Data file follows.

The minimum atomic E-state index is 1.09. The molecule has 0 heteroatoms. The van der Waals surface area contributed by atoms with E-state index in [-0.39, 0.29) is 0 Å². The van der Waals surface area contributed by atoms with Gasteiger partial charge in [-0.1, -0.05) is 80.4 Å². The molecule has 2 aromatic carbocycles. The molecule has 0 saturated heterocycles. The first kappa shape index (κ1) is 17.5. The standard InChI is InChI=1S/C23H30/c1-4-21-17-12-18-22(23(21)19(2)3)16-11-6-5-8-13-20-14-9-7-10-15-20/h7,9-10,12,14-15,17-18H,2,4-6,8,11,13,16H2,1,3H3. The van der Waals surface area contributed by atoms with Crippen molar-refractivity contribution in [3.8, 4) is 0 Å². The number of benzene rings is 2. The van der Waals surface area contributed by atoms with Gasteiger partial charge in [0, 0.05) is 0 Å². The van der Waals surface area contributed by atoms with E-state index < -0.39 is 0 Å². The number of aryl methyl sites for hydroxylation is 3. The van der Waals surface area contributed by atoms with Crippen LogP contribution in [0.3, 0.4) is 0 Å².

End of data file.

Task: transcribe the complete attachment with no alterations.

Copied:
The minimum atomic E-state index is 1.09. The molecule has 0 heteroatoms. The van der Waals surface area contributed by atoms with E-state index in [-0.39, 0.29) is 0 Å². The van der Waals surface area contributed by atoms with Gasteiger partial charge in [-0.1, -0.05) is 80.4 Å². The molecule has 2 aromatic carbocycles. The molecule has 0 saturated heterocycles. The first kappa shape index (κ1) is 17.5. The standard InChI is InChI=1S/C23H30/c1-4-21-17-12-18-22(23(21)19(2)3)16-11-6-5-8-13-20-14-9-7-10-15-20/h7,9-10,12,14-15,17-18H,2,4-6,8,11,13,16H2,1,3H3. The van der Waals surface area contributed by atoms with Crippen molar-refractivity contribution in [3.8, 4) is 0 Å². The number of benzene rings is 2. The van der Waals surface area contributed by atoms with Gasteiger partial charge in [0, 0.05) is 0 Å². The van der Waals surface area contributed by atoms with E-state index < -0.39 is 0 Å². The number of aryl methyl sites for hydroxylation is 3. The van der Waals surface area contributed by atoms with Crippen LogP contribution in [0.3, 0.4) is 0 Å².